I am probably going to sound too feisty and slightly hypocritical after my last point, but this really, really gets to me. I find that the sexualisation of women in the media is growing, and we are becoming alarmingly objectified and ranked on our “assests” and superficial beauty. Sexualizing nudity, of women, or men, needs to stop. It is from this where our rape culture is derived from, as men growing up and seeing this constant stream of sexploitation around women believe that if a girl is showing skin or wearing a short skirt, that well, she must be begging for sex. It’s disgusting, disturbing and not ok. For so long I have been told by adults that if I dress revealingly then I’m “asking for it”. But actually, as far as I am aware, by showing some of my thigh or stomach does not indicate to the entire male population that I need their attention. Men need to control themselves and learn that by showing skin, we are not sexualising ourselves. Bodies are to be celebrated, looked after and presented exactly how we wish. And guys, if you are really desperate to get to the bedroom, try actually getting to know us as people first, rather than trying to touch anything that quite frankly isn’t yours.
Homophobia and Racism
I can’t believe it’s 2016 and this is still a thing. Like seriously, this discriminatory behaviour that is still so prevalent in society needs to stop. The most beautiful aspects of humans is their ability to express themselves, be compassionate to others and to be free. For those of us who are white and straight, it seems horrific that we have somehow become the “superiors” and escape so much of this mistreatment. I can’t begin to imagine how it would feel to be conscious of people treating you differently because of your skin colour, or having to put up a façade of a “normal, straight and acceptable” teenager out of fear of expressing your sexuality. But for those of us who want to help and fight these negative stigmas, spread love and support for anyone who is victim of unfair discrimination. Sexuality and ethnicity is nothing to be afraid of, feel threatened by or condone, live your own life and celebrate others who do authentically. Life is meant to be full of colour, expression and happiness, don’t be the one who stops the cycle.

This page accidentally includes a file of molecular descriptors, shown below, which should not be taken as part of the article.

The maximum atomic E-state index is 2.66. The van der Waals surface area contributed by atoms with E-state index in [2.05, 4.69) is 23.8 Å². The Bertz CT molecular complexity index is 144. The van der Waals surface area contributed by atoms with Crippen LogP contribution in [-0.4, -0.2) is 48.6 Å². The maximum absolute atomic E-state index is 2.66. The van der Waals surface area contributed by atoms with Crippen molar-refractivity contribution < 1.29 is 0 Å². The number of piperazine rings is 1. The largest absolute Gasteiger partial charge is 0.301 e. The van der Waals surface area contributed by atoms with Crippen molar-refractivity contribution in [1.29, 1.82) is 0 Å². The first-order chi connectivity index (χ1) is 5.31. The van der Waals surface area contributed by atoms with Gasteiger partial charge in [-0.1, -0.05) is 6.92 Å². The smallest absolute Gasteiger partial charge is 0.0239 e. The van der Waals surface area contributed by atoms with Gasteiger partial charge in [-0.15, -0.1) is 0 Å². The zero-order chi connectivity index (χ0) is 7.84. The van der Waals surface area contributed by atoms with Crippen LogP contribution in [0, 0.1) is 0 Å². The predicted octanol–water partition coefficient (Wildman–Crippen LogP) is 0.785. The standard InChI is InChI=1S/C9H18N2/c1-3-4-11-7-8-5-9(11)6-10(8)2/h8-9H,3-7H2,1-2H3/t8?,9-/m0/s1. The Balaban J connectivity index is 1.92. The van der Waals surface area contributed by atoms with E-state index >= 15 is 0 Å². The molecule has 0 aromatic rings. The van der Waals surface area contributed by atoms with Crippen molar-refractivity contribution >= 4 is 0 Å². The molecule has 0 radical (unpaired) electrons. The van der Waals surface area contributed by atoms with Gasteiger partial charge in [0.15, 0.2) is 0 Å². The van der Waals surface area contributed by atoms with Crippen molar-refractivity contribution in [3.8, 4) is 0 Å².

Photo: The Messy Heads @Tumblr
What goes into our mouths
Hah, I bet you are thinking of something dirty. But actually, I’m talking about the innocent subject of food and how twenty-first century dieting has gotten incredibly out of hand. I made the decision this year to become pescetarian, as I realised that it is possible to survive and find enjoyment in eating a plant-based, simple diet. This decision I made for personal, ethical reasons as as a dedicated “greeny” who vows to save the world and cut carbon emissions dramatically, I decided that it is wise to practise what I preached, resulting in me giving up meat, which included intensely farmed dairy products. I by no means did this for a media stunt, to gain followers or fans or because it seemed “on trend”. Whilst I do agree that some people broadcast there diet choices to an irritating extent, we have to stop vilifying the vegans, vegetarians and even the hardcore meat-eaters. So many vegans and vegetarians are choosing their diets for positive reasons, not for attention. It’s not “cool” or attention seeking, it’s simply for personal reasons which no one has the right to question or degrade. Focus on what’s going into your mouth, I and will focus on mine. Whether it’s a steak, an açai bowl or tofu, let’s all just get along.